No families left behind : ‘A new paradigm in an archaic system’

A happy down syndrome boy with parents at the table, praying before breakfast.


Tessa Philbert highlights the need for a change in mindset to enable professionals to fully engage with parents and carers to deliver support together.

Since the Warnock Report (1978) acknowledged the educational rights of children and young people (CYP) with Special Educational Needs and Disabilities (SEND), the law around SEND provision has evolved in many ways.

The most recent and pivotal change, in SEND Law, was the implementation of the ‘Children and Families Act’ (C&F, 2014) and supporting statutory guidance ‘The Code of Practice’ (CoP, 2015). A major priority of this landmark change in law was to ensure that local authorities, schools and other educational settings were explicitly responsible and accountable for identifying needs and delivering person-centred provision. Furthermore, multi-agency working would place children with SEND and their families at the heart of all decisions being made about CYPs educational, health and social care provision. Ensuring that a person-centred approach to supporting needs was at the forefront of all conversations, moreover that CYP and their families played a meaningful role in decision making processes and have their ‘wishes, thoughts and feelings’ listened to and held in the highest regard (S19, C&FA, 2014).

Ultimately, the change in law implicitly acknowledges the expert knowledge, wisdom and understanding gained by parents/carers when raising their children, particularly when supporting individual needs and strengths arising from a CYPs SEND. Within this new paradigm, the stage is set for the voice of the family to be heard and empowered, but in reality the principle falls short of its intentions.

Working with various partners within local authority for many years, I have witnessed some of the challenges in implementing a paradigm that doesn’t just encourage the meaningful involvement of CYP with disabilities and their families, but makes it law. One of the barriers to change is the automatic expectation that professionals, who are supporting families, have the natural propensity to switch from working effectively within a system that once dictated the provision of CYP, to one in which parents/carers must be engaged in co-production. Without the appropriate Continued Professional Development (CPD) that elevates professional knowledge of meaningful co-production, whilst enhancing the understanding of why it’s a crucial element of identifying need, building aspirations and achieving positive outcomes, the ethics of this new paradigm do not filter downwards.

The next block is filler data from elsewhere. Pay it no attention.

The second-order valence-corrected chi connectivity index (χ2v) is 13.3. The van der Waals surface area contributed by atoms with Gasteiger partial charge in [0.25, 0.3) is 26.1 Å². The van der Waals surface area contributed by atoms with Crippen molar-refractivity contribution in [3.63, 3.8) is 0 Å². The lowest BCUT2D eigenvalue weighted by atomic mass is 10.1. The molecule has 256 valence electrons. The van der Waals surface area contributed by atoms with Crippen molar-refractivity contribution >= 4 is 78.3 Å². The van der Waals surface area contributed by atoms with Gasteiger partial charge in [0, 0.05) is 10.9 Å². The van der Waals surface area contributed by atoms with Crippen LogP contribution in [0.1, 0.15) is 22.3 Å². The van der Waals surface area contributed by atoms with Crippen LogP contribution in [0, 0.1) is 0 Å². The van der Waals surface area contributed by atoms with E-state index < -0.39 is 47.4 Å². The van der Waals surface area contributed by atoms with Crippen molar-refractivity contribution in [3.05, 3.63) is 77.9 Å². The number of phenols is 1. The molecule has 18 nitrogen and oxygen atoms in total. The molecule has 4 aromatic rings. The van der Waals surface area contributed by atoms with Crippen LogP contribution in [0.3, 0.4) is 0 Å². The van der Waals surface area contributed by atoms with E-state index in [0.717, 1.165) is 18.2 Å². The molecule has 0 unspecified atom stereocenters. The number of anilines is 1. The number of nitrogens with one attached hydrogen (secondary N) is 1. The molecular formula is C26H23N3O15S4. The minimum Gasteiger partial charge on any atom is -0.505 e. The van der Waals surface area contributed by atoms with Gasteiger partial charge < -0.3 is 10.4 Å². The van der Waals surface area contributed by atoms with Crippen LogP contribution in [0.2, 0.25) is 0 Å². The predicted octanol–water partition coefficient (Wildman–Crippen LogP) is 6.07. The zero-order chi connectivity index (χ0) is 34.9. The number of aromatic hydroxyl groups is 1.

It has been my experience that the density of culturally biased workplace practices cannot be penetrated simply by demand. The layers must be stripped away by assisting those who have the responsibility of supporting families, to look at their conscious and unconscious bias, with a view to diminishing old patterns of working and realigning with a different way of being.

Another observation has been the ambiguity around understanding inclusion. The reality is, that a model of inclusion which only attempts to implement meaningful co-production for families who have CYP with SEND, is an exclusionary practice. Perhaps if educational settings and local authorities applied the principles of co-production in their approach to all CYP and their families, many more would feel included and understand their right to be fully involved. If we could begin to foster ways of working with people that are much more aligned with acceptance and compassion, rather than tolerance and forced integration, perhaps we could develop ways of supporting that would mean no family feels left behind.

Co-production is: ‘The relationship where professionals and citizens share power to design, plan, assess and deliver support together. It recognises that everyone has a vital contribution to make in order to improve quality of life for people and communities’.

The 7 Pillars of Inclusion

1. Access – explores the importance of a welcoming environment and the habits that create it.

2. Attitude – looks at how willing people are to embrace inclusion and diversity and to take meaningful action.

3. Choice – is all about finding out what options people want and how they want to get involved.

4. Partnerships – looks at how individual and organisational relationships are formed and how effective they are.

5. Communication – examines the way we let people know about the options to get involved and about the culture.

6. Policy – considers how an organisation commits to and takes responsibility for inclusion.

7. Opportunity – explores what options are available for people from disadvantaged backgrounds.

Has this article inspired you or given you pause for thought?
Your ideas and comments would be welcome.

Tessa Philbert
Author: Tessa Philbert

Tessa Philbert
+ posts

Tessa Philbert has a 15 year career in SEN. She began as a learning support assistant
(LSA) in a special school and is now an SEN consultant and ‘Specialist Member of the Health, Social Care and Education Chambers’.
T: @tessneeds


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